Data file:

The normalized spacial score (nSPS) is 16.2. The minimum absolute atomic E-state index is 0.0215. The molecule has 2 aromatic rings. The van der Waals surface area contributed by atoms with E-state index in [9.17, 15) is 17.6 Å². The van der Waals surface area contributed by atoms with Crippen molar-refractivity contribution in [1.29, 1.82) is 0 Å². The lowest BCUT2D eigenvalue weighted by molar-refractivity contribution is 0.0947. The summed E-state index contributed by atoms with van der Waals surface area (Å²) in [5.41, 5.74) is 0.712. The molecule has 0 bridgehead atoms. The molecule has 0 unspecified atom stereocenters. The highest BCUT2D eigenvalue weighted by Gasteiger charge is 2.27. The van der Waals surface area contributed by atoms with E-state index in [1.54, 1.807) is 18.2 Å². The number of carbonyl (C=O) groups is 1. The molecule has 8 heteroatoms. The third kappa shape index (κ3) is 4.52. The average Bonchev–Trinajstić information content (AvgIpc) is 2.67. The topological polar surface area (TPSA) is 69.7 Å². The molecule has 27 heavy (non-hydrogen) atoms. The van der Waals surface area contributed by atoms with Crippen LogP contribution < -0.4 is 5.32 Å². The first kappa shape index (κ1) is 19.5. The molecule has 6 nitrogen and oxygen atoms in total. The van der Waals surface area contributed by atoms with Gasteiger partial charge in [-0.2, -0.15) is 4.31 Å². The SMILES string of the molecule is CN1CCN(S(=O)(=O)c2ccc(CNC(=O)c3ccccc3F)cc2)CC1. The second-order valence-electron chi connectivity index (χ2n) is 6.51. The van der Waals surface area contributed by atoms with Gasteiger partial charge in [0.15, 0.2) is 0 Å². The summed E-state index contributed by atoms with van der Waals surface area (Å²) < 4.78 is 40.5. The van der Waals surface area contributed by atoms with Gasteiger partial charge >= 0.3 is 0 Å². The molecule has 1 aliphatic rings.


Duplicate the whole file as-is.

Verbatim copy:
The normalized spacial score (nSPS) is 16.2. The minimum absolute atomic E-state index is 0.0215. The molecule has 2 aromatic rings. The van der Waals surface area contributed by atoms with E-state index in [9.17, 15) is 17.6 Å². The van der Waals surface area contributed by atoms with Crippen molar-refractivity contribution in [1.29, 1.82) is 0 Å². The lowest BCUT2D eigenvalue weighted by molar-refractivity contribution is 0.0947. The summed E-state index contributed by atoms with van der Waals surface area (Å²) in [5.41, 5.74) is 0.712. The molecule has 0 bridgehead atoms. The molecule has 0 unspecified atom stereocenters. The highest BCUT2D eigenvalue weighted by Gasteiger charge is 2.27. The van der Waals surface area contributed by atoms with E-state index in [1.54, 1.807) is 18.2 Å². The number of carbonyl (C=O) groups is 1. The molecule has 8 heteroatoms. The third kappa shape index (κ3) is 4.52. The average Bonchev–Trinajstić information content (AvgIpc) is 2.67. The topological polar surface area (TPSA) is 69.7 Å². The molecule has 27 heavy (non-hydrogen) atoms. The van der Waals surface area contributed by atoms with Crippen LogP contribution < -0.4 is 5.32 Å². The first kappa shape index (κ1) is 19.5. The molecule has 6 nitrogen and oxygen atoms in total. The van der Waals surface area contributed by atoms with Gasteiger partial charge in [-0.2, -0.15) is 4.31 Å². The SMILES string of the molecule is CN1CCN(S(=O)(=O)c2ccc(CNC(=O)c3ccccc3F)cc2)CC1. The second-order valence-electron chi connectivity index (χ2n) is 6.51. The van der Waals surface area contributed by atoms with Gasteiger partial charge in [0.15, 0.2) is 0 Å². The summed E-state index contributed by atoms with van der Waals surface area (Å²) < 4.78 is 40.5. The van der Waals surface area contributed by atoms with Gasteiger partial charge >= 0.3 is 0 Å². The molecule has 1 aliphatic rings.